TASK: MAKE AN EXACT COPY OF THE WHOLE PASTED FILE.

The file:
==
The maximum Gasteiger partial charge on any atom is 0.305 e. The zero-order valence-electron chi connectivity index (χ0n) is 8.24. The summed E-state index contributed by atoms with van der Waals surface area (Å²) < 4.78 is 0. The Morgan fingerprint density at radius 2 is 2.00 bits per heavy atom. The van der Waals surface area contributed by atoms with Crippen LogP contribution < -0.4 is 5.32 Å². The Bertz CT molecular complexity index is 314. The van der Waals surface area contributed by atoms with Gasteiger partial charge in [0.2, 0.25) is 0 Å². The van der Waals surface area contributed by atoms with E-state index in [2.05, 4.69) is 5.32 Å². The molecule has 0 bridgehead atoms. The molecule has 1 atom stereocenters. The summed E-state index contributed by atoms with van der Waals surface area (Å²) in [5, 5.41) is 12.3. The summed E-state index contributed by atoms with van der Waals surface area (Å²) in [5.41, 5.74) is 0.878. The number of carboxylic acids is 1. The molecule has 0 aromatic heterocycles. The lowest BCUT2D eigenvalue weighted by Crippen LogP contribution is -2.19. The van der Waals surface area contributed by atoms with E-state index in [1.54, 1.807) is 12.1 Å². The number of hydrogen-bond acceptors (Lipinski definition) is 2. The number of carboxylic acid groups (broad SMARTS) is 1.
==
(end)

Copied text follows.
The maximum Gasteiger partial charge on any atom is 0.305 e. The zero-order valence-electron chi connectivity index (χ0n) is 8.24. The summed E-state index contributed by atoms with van der Waals surface area (Å²) < 4.78 is 0. The Morgan fingerprint density at radius 2 is 2.00 bits per heavy atom. The van der Waals surface area contributed by atoms with Crippen LogP contribution < -0.4 is 5.32 Å². The Bertz CT molecular complexity index is 314. The van der Waals surface area contributed by atoms with Gasteiger partial charge in [0.2, 0.25) is 0 Å². The van der Waals surface area contributed by atoms with E-state index in [2.05, 4.69) is 5.32 Å². The molecule has 0 bridgehead atoms. The molecule has 1 atom stereocenters. The summed E-state index contributed by atoms with van der Waals surface area (Å²) in [5, 5.41) is 12.3. The summed E-state index contributed by atoms with van der Waals surface area (Å²) in [5.41, 5.74) is 0.878. The number of carboxylic acids is 1. The molecule has 0 aromatic heterocycles. The lowest BCUT2D eigenvalue weighted by Crippen LogP contribution is -2.19. The van der Waals surface area contributed by atoms with E-state index in [1.54, 1.807) is 12.1 Å². The number of hydrogen-bond acceptors (Lipinski definition) is 2. The number of carboxylic acid groups (broad SMARTS) is 1.